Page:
PIERRE, S.D. (KELO) — Millions of dollars, mostly through publicly subsidized loans at low rates of interest, received approval Friday from the state Board of Water and Natural Resources to help pay for sewer, drainage and drinking-water projects in eight South Dakota communities.
Sioux Falls received the largest loan: $9 million to finish storm-water drainage work in the area of Louise Avenue and Forty-Ninth Street near the Empire Mall. Another $457,000 would be loaned for related efforts to reduce pollution from natural run-off in that area.
The state board also agreed to change the purpose of a state grant that had been previously awarded to a subdivision on the south side of Sioux Falls. Prairie Meadows sanitary district will be allowed to use $800,000 of state funding to pay most of a $1 million fee to connect to Sioux Falls’ sewer system.
The board meanwhile decided, at the request of Brandon Mayor Paul Lundberg, to rescind a $12.4 million loan that had been approved in 2015 for expanding the drinking-water system in Brandon. In a letter Lundberg said a new design and funding application would be made this year.
Langford received an additional $570,000 loan at zero percent interest, with $470,000 of the principal to be forgiven, to cover a shortfall for the new water tower. It’s part of what now will be a $2,654,000 project. “The existing tank is beyond its useful life,” said Andy Bruels, an engineer for the state Department of Environment and Natural Resources, which processes applications for the board.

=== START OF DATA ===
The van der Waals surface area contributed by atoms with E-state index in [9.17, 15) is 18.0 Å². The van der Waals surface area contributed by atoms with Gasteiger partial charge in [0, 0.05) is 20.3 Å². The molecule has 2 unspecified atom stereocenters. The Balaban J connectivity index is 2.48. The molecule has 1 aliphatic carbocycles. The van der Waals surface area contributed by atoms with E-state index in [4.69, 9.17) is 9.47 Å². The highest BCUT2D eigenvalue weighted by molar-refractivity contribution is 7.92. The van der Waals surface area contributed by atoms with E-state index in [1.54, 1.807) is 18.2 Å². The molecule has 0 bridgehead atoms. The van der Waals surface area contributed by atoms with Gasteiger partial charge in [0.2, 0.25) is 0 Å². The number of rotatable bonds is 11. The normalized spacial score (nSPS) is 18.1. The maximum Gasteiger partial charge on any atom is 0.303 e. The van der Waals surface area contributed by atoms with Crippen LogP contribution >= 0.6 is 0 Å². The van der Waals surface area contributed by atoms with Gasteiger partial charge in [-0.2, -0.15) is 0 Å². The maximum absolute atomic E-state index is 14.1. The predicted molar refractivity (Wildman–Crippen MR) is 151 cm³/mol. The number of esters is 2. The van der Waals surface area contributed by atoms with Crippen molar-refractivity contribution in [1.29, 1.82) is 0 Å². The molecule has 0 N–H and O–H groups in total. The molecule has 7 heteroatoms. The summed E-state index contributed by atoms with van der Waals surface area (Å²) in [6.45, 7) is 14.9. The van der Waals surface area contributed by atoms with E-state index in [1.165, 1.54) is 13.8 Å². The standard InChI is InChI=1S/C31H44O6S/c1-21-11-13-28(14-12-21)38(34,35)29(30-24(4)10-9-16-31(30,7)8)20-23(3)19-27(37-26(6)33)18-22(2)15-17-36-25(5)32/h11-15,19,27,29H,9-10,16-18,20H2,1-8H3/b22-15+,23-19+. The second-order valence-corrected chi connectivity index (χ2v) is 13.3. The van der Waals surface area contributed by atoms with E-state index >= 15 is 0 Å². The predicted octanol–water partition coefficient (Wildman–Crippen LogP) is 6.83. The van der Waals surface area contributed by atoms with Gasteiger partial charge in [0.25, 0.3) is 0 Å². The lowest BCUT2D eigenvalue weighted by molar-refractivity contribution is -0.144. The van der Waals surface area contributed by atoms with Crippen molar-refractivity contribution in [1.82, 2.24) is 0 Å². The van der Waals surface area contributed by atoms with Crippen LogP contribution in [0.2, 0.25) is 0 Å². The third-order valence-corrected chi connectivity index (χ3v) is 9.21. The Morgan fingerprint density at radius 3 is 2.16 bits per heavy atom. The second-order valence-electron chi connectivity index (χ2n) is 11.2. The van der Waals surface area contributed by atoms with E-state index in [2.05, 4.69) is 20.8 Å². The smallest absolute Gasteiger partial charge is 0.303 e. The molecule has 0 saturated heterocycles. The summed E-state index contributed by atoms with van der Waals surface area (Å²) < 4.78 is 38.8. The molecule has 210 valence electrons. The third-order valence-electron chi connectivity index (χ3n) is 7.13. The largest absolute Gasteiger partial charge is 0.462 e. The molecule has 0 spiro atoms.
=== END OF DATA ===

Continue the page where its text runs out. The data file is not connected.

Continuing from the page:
Elk Point got a $495,000 loan at 2.5 percent interest for 30 years to replace drinking-water lines and a $593,000 loan, also at 2.5 percent interest for 30 years, to replace sanitary-sewer lines, as part of reconstructing Washington and Douglas streets.
Blunt won approval for a $657,000 loan, at 2.25 percent interest for 20 years, with up to $207,000 of the principal to be forgiven. The money will help pay for replacement of 144 water meters and other changes, including four replacement hydrants and one new hydrant.
Brookings received a $850,000 loan at 2.25 percent interest for 20 years for storm-sewers work in the Jefferson Avenue, State Avenue and Morningside Drive areas.
Board member Jacqueline Lanning of Brookings, who recused herself from the vote, said the work replaces an old channelized system that in some cases runs through people’s yards.
Viborg got a loan of $1,771,000 at 2.75 percent interest for 30 years for storm-sewer and sanitary-sewer work to deal with issues, including pollution from iodide, in the Park Avenue area.
Watertown received a $5 million loan at 2.25 percent for 20 years to build a new wastewater administration center.
Irene received an additional $330,000 loan at 2.75 percent interest for 30 years, with $248,000 in principal forgiveness, so the community can buy land for a new lift station. In June, Irene had received a loan of $3,062,000, at 2.75 percent for 30 years, with up to $2.3 million to be forgiven.